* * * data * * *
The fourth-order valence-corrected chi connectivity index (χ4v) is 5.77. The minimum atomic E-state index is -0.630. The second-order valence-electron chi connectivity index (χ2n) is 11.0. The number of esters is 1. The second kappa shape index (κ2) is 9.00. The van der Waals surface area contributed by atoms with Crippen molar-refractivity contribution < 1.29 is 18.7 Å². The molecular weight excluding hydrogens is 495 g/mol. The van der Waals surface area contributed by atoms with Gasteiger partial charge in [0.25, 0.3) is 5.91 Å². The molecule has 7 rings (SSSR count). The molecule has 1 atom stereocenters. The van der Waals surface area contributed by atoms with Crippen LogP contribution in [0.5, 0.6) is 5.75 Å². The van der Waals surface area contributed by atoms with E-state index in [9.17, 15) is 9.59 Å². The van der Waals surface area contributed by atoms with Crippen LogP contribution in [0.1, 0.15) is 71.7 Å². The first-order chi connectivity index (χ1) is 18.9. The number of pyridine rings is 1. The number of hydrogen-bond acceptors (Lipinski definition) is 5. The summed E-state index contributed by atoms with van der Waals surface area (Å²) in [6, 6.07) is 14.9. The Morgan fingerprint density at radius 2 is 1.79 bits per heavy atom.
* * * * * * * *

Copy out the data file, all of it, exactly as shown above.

The fourth-order valence-corrected chi connectivity index (χ4v) is 5.77. The minimum atomic E-state index is -0.630. The second-order valence-electron chi connectivity index (χ2n) is 11.0. The number of esters is 1. The second kappa shape index (κ2) is 9.00. The van der Waals surface area contributed by atoms with Crippen molar-refractivity contribution < 1.29 is 18.7 Å². The molecular weight excluding hydrogens is 495 g/mol. The van der Waals surface area contributed by atoms with Gasteiger partial charge in [0.25, 0.3) is 5.91 Å². The molecule has 7 rings (SSSR count). The molecule has 1 atom stereocenters. The van der Waals surface area contributed by atoms with Crippen LogP contribution in [0.5, 0.6) is 5.75 Å². The van der Waals surface area contributed by atoms with E-state index in [9.17, 15) is 9.59 Å². The van der Waals surface area contributed by atoms with Crippen LogP contribution in [0.1, 0.15) is 71.7 Å². The first-order chi connectivity index (χ1) is 18.9. The number of pyridine rings is 1. The number of hydrogen-bond acceptors (Lipinski definition) is 5. The summed E-state index contributed by atoms with van der Waals surface area (Å²) in [6, 6.07) is 14.9. The Morgan fingerprint density at radius 2 is 1.79 bits per heavy atom.